PHOENIX–Phoenix first baseman Chip Cannon sets himself snug to the plate, his stance slightly open, seemingly vulnerable to a well-placed inside fastball.
Cannon turned enough of those fastballs around this Arizona Fall League season to convince Desert Dogs manager Tony DeFrancesco (Athletics), along with opposing pitchers, of the inadvisability of that approach.
Cannon, 6-foot-5 and 215 pounds, finished the AFL hitting .352/.474/.714 with 11 home runs in 105 at-bats. He ranked fourth in the league in hitting, led the league in home runs and RBIs (29) and threatened the league record of 14 homers set by Brandon Wood (Angels) last season.
“He’s a big guy and you look at him, he has some torque in him,” DeFrancesco said.
“The one thing he’s doing, he’s really developing some nice bat speed. I think his selective hitting has helped his approach. He’s been able to lay off some tough pitches, and right now when they are making a mistake, he is hitting it out of the ballpark. To do what he is doing in this league, he’s proven a lot. He’s the MVP of the league, no doubt.”
Cannon, who has continued to move up the Blue Jays’ prospect list after being taken in the eighth round of the 2004 draft out of The Citadel, was averaging a home run every 7.2 at-bats until the last week of the season, when he failed to homer in his final seven games. Wood set his record last season by averaging a homer every 8.1 at-bats, the league record. Cannon completed the fall averaging a bomb every 9.5 at-bats.
Cannon’s power is not unexpected. He had 10 in short-season Auburn in 2004 before breaking out with 32 at three levels in 2005 and 27 at Double-A New Hampshire this season, where he hit .248/.335/.476 with 69 RBIs. He credits his jump in average to recent set-up change, trying to get lower by bending his knees more in his stance.
“The last month and the half of the (regular) season, I tried to work on a few things and change my thinking a little bit, drop down a little bit,” said Cannon, 25. “I have a little more flexion in my knees. I’m such a tall guy, by being so vertical, I had a long way to go to the baseball. With more flexion in the knees, I am down more, a little shorter. I feel like now I have a little more of a chance to put the ball in play. I thought during the year I fouled a lot of pitches off that I could have put into play–hard.
“I’m not trying to be Jeff Bagwell low, but I’m just trying to have a little more flexion and being able to go straight to the ball. It took a little bit to get used to it, but now it is starting to feel pretty good.”
Phoenix coaches Jamie Dismuke and Steve Livesey credit Cannon’s shorter, more compact swing and his ability to drive the outside pitch.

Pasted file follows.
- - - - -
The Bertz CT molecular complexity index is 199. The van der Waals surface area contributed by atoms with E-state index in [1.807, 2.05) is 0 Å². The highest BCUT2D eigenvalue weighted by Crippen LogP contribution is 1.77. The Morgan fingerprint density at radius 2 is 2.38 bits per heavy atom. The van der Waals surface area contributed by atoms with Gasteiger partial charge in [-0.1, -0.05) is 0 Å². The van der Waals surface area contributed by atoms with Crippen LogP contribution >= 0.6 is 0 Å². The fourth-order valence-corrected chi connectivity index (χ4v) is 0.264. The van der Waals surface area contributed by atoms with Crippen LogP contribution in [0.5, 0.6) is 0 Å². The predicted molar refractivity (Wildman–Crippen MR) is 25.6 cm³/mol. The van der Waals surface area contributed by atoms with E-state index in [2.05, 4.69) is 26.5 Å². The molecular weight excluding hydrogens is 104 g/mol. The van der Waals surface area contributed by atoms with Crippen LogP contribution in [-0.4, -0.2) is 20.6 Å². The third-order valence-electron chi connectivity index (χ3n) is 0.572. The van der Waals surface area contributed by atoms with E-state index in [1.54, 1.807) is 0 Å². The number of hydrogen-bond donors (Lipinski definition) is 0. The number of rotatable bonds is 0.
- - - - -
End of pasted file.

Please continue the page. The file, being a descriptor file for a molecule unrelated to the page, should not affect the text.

“He’s nice and quiet at the plate. He has real good hand-eye coordination. He has a real simple, basic approach,” said Dismuke, the Reds’ hitting coach at Double-A Chattanooga the past three seasons. “He doesn’t have a lot of head movement, and that helps him keep his head on the ball very well.”
As far as generating that power in a body that reminds some of Dave Kingman, “he’s short and quick to the ball. He’s in a great hitting position at contact. He’s been locked in pretty much all fall. Once he learns to take his walks, we’re going to see something more than we are seeing right now.”
Livesey, the Devil Rays’ minor league hitting coordinator, added, “He’s a good worker. He’s patient. He has a good idea of what his pitch is that he looks for, and at least out here when he gets it he doesn’t miss very often.
“To me, he’s a handsy hitter. He gets inside the ball real well and has some whip. The thing that has impressed me, he’s handled just about everything. He knows what he likes to hit, and he’s patient enough to wait until he gets it.”
And in the AFL this year, no one got it like Cannon.
• Powered by Cannon and the best pitching staff in the league, Phoenix locked up its third straight AFL title, defeating Grand Canyon 6-2 in front of 1,181 fans at Scottsdale Stadium. The Desert Dogs managed just four hits, but got a solid start from righthander Virgil Vasquez (Tigers). The 24-year-old allowed a run on two hits, struck out four and did not issue a walk over five innings of work.
Vasquez got rocked in his first AFL start of the season when he took the mound battling flu-like symptoms, but finished the regular season by reeling off 24 consecutive scoreless innings. Then he threw four more scoreless frames in the title game before giving up a run. The Tigers added him to their 40-man roster when the AFL was over.
“I had fun out here,” said the righthander, who went 7-12, 3.73 in 174 innings at Double-A Erie in 2006. “We had a great team. I kept telling the guys before the game that I wish we could have this team during the season because we had so much fun together . . . If you have fun and stay loose, you’re going to succeed as a team.”
• North Shore defeated Waikiki 5-1 to win the Hawaii Winter Baseball title, led primarily by lefthander Joe Thatcher (Brewers). Thatcher allowed just one hit over the final 41⁄3 innings in relief of Blake Eager (Mets). The 25-year-old lefty, who was signed out of the independent Frontier League in 2005, struck out three and didn’t allow a walk to secure the championship. DH and Hawaii native Rodney Choy Foo (Indians) drove in the tying and go-ahead runs to lead the Honu. “I was throwing mostly all fastballs–I think I threw three or four curveballs and maybe one changeup,” said Thatcher, who played at Indiana State. “I was just being aggressive, going right at them. I didn’t expect to go that long. I didn’t go that long all year. Coaches had faith in me, kept running me out there. Drew Butera did a heck of a job behind the plate; the best catcher I’ve ever thrown to.”
Contributing: Stacy Kaneshiro, Bill Mitchell.